Introducing students to fruit flavors beyond the apple-banana-orange range builds taste palates and a fine food understanding.
By Lisa Parrish, GMC Editor
Some culinary students arrive in class with taste palates as wide and expansive as an ocean. Some students arrive with palates as narrow as a creek. Broadening palates can be like swimming upstream – it’s difficult but with effort and experience it can be done.
A student’s sense of taste is developed over the years and shaped by food experiences. The human body has thousands of taste buds and the ability to determine sweet, sour, salty, bitter and savory is established from not only tasting foods, but also from senses like smell, texture, and food temperature. These senses can be piqued and changed as a person ages and adds new food experiences. Culinary instructors make impactful changes to taste as they introduce new sensations, especially to students without an array of experiences perhaps due to economic disadvantages or little access to diverse food opportunities.
Gloria Cabral, culinary arts program coordinator at Bristol Community College in Fall River, Mass., said, “There was on old saying my father used and now I use it all the time to educate. ‘Never feed strawberries to a jackass.’ We had a donkey and he would eat (very expensive) strawberries or chewing tobacco. Students acquire a finer palate to flavor through palate education by research production, and most importantly, tasting."
Cabral teaches pastry classes and constantly challenges her students to learn about flavor. “Many students are brought up with their culture of distinct flavors. Local students are (oriented toward) the apple-banana-orange flavors. Younger students like the sour, astringent flavors and older ones like chocolate pairing,” she said.
Cabral also noted that some of her international students from Portugal and Cape Verde understand the deliciousness of passion fruit while her Cambodian and Asian students understand lychee and pear flavors.
Teaching flavor creativity is emphasized in Cabral’s program. She said, “By the time they are ready to graduate, they begin to understand the importance of flavor and have been pushed into flavor creativity.”
One flavor expanding strategy she utilizes is the use of dried powers and purees in lessons to enhance flavors. “When students are in their third semester they experiment with sweet and savory items,” she said. A few of the flavor blending applications she includes are dried siracha chocolate cookies, lemon cookie with basil sugar, and garden cupcakes made with orange pepper, rhubarb tomato and bee pollen. “Students learn about flavor-inspired foods and the best way to be consistent with the flavors (through the use of purees and powders).”
Purees are a convenient and cost-effective method of teaching fresh fruit flavors. Michele Lex, chief marketing officer at The Perfect Purée of Napa Valley, explains that creativity is achieved through the applied use of puree fruit flavors such as blood orange, caramelized pineapple, mandarin-tangerine, passion fruit or sweet hibiscus as well as blended flavors like chipotle sour, passion colada and Thai basil & black pepper to name a few.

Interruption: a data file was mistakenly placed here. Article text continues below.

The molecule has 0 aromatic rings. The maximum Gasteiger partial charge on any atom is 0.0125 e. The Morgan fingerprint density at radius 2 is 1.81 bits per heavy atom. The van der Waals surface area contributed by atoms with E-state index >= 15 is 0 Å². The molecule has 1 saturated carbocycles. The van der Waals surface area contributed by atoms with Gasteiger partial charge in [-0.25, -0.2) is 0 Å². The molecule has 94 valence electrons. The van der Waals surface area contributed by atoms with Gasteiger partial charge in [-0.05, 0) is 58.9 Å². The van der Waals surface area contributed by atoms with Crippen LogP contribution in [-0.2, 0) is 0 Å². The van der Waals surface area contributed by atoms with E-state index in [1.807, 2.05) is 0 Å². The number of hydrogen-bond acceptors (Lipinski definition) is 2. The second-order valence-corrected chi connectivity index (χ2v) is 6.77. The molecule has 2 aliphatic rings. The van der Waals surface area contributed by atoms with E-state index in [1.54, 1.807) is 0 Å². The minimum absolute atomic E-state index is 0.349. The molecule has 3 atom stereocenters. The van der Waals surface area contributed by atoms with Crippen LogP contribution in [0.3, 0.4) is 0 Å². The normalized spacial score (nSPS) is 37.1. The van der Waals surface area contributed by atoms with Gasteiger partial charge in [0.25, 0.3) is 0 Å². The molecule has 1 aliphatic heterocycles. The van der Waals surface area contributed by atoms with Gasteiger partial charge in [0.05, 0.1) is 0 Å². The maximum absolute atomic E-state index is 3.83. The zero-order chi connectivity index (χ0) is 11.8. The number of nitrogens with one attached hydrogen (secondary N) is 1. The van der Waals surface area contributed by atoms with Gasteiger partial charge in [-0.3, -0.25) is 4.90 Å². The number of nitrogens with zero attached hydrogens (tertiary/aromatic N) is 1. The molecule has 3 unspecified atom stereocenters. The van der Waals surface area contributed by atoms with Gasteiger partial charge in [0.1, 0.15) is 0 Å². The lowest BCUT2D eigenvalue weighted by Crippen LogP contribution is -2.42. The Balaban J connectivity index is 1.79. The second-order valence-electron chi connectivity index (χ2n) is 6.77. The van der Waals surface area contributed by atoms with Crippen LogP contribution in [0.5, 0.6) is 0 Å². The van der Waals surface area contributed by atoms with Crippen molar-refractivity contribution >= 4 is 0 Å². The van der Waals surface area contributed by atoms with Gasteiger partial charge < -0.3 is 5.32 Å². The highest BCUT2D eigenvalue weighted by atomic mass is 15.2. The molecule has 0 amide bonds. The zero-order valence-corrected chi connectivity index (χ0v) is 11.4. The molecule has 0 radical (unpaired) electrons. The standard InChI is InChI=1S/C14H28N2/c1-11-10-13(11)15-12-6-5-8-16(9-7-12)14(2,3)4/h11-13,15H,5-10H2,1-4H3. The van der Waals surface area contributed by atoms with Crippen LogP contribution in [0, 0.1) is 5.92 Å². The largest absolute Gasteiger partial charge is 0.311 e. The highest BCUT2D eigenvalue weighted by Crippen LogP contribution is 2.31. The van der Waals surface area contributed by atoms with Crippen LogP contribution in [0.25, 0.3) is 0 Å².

“In an effort to help instructors coast-to-coast expand students' concept of flavor possibilities, The Perfect Purée has established programs at the Culinary Institute of America. These programs give students and faculty access to The Perfect Purée's entire flavor range for classroom instruction and special events,” she said.
Another use of purees beyond baking and pastry applications is creative beverages. Cabral said her culinary students make drinks for functions that require fruit juices. “The students found inconsistences in the flavor (of traditional fruit purred by equipment). Using (commercial) purees takes the thought out of flavor adjustment,” she said. “They recently have been learning how to add purees to their foods, such as ginger puree in brines and mojito puree in chicken.”
Also, Cabral has diligently worked to move her students’ ice cream palates beyond mass produced, frozen products. “I like purees with ice cream because the fat content coats the mouth with the fruit flavor,” she said. “This week we will be making a raspberry rose sorbet, passion fruit pate de fruit, and several mignardise using Perfect Puree and a variety of herbs and spices for an 8-course graduation dinner. I think I will all the Thai basil & black pepper puree to the sorbet. There are so many options with the purees and concentrates.”
About The Perfect Puree of Napa Valley: Experience flavor first-hand with delicious complimentary samples delivered directly to your classroom. Sample The Perfect Purée’s robust flavor line-up of fruit purees, concentrates, zests and blends. Click here to request your free samples.